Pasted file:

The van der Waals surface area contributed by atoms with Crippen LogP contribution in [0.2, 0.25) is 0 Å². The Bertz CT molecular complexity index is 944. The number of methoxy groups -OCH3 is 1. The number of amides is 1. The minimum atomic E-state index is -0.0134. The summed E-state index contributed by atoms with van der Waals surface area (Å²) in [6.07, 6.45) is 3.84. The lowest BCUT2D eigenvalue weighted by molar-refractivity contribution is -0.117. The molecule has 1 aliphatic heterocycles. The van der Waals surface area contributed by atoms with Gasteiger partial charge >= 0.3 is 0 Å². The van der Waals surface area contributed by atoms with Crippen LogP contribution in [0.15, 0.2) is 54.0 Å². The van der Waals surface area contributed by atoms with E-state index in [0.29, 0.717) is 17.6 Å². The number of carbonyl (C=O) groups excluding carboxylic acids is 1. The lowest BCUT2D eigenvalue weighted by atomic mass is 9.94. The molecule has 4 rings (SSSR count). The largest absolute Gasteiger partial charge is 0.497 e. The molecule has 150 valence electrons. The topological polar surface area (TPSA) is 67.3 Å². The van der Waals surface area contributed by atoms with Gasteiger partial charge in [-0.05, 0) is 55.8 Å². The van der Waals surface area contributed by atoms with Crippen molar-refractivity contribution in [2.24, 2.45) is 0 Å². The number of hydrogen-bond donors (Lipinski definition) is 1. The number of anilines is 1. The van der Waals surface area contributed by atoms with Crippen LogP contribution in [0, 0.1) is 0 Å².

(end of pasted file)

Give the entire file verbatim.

The van der Waals surface area contributed by atoms with Crippen LogP contribution in [0.2, 0.25) is 0 Å². The Bertz CT molecular complexity index is 944. The number of methoxy groups -OCH3 is 1. The number of amides is 1. The minimum atomic E-state index is -0.0134. The summed E-state index contributed by atoms with van der Waals surface area (Å²) in [6.07, 6.45) is 3.84. The lowest BCUT2D eigenvalue weighted by molar-refractivity contribution is -0.117. The molecule has 1 aliphatic heterocycles. The van der Waals surface area contributed by atoms with Gasteiger partial charge >= 0.3 is 0 Å². The van der Waals surface area contributed by atoms with Crippen LogP contribution in [0.15, 0.2) is 54.0 Å². The van der Waals surface area contributed by atoms with E-state index in [0.29, 0.717) is 17.6 Å². The number of carbonyl (C=O) groups excluding carboxylic acids is 1. The lowest BCUT2D eigenvalue weighted by atomic mass is 9.94. The molecule has 4 rings (SSSR count). The largest absolute Gasteiger partial charge is 0.497 e. The molecule has 150 valence electrons. The topological polar surface area (TPSA) is 67.3 Å². The van der Waals surface area contributed by atoms with Gasteiger partial charge in [-0.05, 0) is 55.8 Å². The van der Waals surface area contributed by atoms with Crippen molar-refractivity contribution in [2.24, 2.45) is 0 Å². The number of hydrogen-bond donors (Lipinski definition) is 1. The number of anilines is 1. The van der Waals surface area contributed by atoms with Crippen LogP contribution in [0, 0.1) is 0 Å².